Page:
BANGKOK (Reuters) - Thousands of Thais prayed for peace and unity in Bangkok on Wednesday, a week after a deadly military crackdown on protesters sparked a terrifying night of arson and riots that levelled buildings and killed 54 people.
But analysts say without major reforms to a political system that protesters claim favours an “establishment elite” over the rural masses, such prayers and forgiveness will not end a polarising crisis costing the economy billions of dollars.
Hundreds of yellow-robed Buddhist monks received food from well wishers along a shopping strip occupied by anti-government protesters for six weeks until they were dispersed by troops and armoured vehicles last week.
Next to them were Christian, Muslim and Sikh leaders, who also conducted prayers to bless the riot-torn city of 15 million people as predominantly Buddhist Thailand grapples with widening social and political rifts that have spiralled dangerously into the open in the past five years.
“It is very important for all of us in Bangkok to forgive and move ahead,” said Bangkok Governor Sukhumbhand Paribatra, a member of the ruling Democrat Party, who hosted the “Restore the City With Religious Ceremony” event.
He told Reuters Television the event was meant to “wipe away a bad path and to create a better future”.
That may be difficult.
After nine weeks of the worst political violence in modern Thai history, Prime Minister Abhisit Vejjajiva has embraced a reconciliation plan of political reforms, social justice and an investigation into clashes that killed 85 people and wounded nearly 2,000, mostly in fighting between protesters and troops.
But analysts say the plan is unlikely to get far without the participation of an anti-government movement that broadly backs ousted former premier Thaksin Shinawatra and claims Abhisit has no popular mandate after coming to power in a 2008 parliamentary vote to head a coalition assembled with help from the military.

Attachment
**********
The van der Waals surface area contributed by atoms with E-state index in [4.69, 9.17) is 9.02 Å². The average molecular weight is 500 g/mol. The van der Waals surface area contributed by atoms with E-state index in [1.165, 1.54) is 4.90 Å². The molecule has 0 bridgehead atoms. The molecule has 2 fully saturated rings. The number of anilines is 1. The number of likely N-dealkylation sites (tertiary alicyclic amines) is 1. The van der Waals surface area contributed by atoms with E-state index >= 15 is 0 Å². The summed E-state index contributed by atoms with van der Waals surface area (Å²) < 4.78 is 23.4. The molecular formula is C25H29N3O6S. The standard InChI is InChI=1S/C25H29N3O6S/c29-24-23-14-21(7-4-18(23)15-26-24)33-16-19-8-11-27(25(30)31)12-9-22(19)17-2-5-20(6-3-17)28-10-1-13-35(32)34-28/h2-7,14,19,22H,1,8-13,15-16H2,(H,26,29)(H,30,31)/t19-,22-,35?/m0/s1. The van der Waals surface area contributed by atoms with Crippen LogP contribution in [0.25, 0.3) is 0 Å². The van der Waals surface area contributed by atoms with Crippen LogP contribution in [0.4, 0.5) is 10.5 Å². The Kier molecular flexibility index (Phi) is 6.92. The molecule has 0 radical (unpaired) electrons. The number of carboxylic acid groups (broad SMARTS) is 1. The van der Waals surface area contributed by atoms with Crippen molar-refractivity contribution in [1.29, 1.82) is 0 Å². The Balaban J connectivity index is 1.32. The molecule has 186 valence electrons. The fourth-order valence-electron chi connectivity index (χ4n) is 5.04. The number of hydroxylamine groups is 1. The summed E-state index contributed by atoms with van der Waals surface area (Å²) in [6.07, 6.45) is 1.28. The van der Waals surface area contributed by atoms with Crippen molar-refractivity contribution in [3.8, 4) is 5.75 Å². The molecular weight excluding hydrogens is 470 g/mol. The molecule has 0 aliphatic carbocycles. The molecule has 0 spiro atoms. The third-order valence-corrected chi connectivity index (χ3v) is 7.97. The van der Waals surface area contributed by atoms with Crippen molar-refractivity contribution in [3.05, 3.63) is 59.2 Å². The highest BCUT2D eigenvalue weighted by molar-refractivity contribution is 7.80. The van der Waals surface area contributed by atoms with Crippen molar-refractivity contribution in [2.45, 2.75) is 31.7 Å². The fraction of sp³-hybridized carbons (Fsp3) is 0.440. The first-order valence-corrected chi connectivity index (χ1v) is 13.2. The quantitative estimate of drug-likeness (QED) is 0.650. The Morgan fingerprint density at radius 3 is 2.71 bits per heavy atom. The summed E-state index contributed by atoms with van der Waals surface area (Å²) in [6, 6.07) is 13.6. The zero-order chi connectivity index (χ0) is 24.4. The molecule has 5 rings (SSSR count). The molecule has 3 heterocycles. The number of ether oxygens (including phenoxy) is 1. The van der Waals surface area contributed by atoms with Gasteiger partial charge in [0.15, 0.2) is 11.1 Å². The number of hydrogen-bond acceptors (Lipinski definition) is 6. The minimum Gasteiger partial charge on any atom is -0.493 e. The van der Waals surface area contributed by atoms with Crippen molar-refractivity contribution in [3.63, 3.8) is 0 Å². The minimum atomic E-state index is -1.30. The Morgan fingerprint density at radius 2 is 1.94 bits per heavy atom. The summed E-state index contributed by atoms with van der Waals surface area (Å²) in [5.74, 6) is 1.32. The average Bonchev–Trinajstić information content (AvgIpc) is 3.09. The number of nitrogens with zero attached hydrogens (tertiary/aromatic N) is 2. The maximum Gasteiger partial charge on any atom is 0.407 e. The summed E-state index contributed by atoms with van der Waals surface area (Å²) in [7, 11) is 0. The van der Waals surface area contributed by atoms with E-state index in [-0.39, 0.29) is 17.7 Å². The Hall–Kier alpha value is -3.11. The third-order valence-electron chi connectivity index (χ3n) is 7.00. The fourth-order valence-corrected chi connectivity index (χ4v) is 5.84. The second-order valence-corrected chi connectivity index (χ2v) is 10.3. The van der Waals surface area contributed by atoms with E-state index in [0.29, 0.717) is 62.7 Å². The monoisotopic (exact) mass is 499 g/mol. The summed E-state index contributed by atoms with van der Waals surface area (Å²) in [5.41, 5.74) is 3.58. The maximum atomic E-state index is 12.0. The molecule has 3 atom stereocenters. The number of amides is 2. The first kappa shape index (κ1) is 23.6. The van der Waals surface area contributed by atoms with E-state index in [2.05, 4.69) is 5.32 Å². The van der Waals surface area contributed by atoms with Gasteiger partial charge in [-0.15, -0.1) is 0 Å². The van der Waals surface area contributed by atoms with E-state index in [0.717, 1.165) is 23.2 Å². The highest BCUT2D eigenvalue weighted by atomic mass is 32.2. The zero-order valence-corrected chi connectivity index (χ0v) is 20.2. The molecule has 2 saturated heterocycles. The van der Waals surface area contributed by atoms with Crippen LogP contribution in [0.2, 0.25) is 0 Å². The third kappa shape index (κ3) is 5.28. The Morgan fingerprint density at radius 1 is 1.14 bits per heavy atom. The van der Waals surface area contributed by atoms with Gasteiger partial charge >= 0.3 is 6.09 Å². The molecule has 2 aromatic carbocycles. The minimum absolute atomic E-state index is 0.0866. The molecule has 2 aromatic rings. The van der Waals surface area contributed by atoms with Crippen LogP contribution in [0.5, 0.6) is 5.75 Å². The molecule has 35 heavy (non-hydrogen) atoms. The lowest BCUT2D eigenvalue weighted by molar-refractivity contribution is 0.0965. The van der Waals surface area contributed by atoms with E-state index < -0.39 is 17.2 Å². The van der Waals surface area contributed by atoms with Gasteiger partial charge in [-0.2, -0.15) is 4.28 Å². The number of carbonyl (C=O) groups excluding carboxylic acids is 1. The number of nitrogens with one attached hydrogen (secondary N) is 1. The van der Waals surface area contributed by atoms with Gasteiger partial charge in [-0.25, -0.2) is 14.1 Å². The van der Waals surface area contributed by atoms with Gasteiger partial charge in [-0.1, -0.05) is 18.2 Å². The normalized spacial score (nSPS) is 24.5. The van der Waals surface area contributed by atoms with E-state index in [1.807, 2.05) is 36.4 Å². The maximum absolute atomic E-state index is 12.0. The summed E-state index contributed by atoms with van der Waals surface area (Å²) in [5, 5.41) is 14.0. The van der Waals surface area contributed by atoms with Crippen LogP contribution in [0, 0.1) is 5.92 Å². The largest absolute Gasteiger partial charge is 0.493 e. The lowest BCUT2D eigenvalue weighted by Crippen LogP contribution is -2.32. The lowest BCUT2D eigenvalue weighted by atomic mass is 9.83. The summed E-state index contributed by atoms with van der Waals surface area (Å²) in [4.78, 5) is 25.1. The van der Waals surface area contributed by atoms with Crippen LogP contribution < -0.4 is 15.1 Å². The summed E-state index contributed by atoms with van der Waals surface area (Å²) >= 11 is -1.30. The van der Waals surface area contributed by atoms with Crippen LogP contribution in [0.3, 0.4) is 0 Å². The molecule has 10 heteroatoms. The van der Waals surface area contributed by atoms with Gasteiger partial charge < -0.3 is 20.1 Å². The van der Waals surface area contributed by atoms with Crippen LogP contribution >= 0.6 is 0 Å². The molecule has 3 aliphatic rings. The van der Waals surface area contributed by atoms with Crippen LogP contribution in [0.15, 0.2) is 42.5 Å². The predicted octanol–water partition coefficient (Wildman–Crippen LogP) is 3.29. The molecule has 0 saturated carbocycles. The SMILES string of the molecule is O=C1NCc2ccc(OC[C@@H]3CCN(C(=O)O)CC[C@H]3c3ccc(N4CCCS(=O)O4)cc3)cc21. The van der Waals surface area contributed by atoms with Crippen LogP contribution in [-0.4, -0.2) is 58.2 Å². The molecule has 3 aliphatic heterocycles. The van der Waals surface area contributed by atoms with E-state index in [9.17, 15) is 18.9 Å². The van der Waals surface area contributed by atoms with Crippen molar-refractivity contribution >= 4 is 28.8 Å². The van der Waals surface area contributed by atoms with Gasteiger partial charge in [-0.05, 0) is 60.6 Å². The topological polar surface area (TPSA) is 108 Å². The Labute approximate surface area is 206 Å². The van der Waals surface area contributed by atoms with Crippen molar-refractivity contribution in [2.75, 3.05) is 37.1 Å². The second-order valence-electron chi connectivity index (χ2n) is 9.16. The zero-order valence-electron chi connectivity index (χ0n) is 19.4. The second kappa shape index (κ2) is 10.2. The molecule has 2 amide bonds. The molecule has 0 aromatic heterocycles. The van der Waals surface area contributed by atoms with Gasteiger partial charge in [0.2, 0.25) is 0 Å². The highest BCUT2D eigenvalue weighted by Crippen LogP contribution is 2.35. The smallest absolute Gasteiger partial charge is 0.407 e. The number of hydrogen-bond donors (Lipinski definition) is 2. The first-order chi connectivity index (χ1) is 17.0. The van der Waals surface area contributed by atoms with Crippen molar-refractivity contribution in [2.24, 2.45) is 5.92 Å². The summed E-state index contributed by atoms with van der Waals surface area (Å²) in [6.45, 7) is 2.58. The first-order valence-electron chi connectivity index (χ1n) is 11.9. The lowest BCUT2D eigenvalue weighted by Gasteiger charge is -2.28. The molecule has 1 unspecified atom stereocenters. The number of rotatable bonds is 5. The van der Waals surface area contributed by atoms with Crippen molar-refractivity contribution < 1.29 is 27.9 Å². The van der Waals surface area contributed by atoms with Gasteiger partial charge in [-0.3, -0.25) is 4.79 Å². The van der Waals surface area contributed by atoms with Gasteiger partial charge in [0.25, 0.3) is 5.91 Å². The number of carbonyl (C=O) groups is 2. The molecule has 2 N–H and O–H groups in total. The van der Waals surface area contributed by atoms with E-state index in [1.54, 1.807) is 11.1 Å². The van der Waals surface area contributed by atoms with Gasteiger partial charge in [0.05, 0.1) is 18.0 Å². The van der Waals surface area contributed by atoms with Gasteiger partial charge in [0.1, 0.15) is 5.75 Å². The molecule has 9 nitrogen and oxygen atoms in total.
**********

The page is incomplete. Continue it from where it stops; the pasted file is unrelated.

The mostly rural and urban poor “red shirt” protesters consider last week’s tough crackdown an indicator of the double standards in a political system they say favours the rich over the poor. They want immediate elections and demand the government shoulder some blame for recent violence.
“Lasting reconciliation begins with accountability,” said Elaine Pearson of the New York-based Human Rights Watch, calling on Abhisit to set up an independent commission to carry out a “prompt, comprehensive, and impartial investigation” into abuses by all sides during the protests.
In 2008, yellow-shirted protesters who opposed Thaksin’s allies in the previous government occupied the prime minister’s office for three months and then blockaded Bangkok’s main airport until a court expelled the government.
Instead of going to jail, one of the figures of that movement, Kasit Piromya, went on to become foreign minister.
Leaders of the red shirts, however, face criminal charges.
Cases like that are at the heart of the discontent among the rural and urban poor in a country where the richest 20 percent of the population earn about 55 percent of the income while the poorest fifth get 4 percent.
“When the leader of the party we voted for became the prime minister, we saw street protests, an illegal siege on the prime minister’s office, and the airport,” said Thamrong Phuttichote, a food vendor in Ratchaburi province, two hours’ drive from Bangkok, who supports the red shirts.
“But their leaders still walk freely. This is what I called injustice,” Thamrong said. (Additional reporting by Papitchaya Boonngok; Editing by Jason Szep)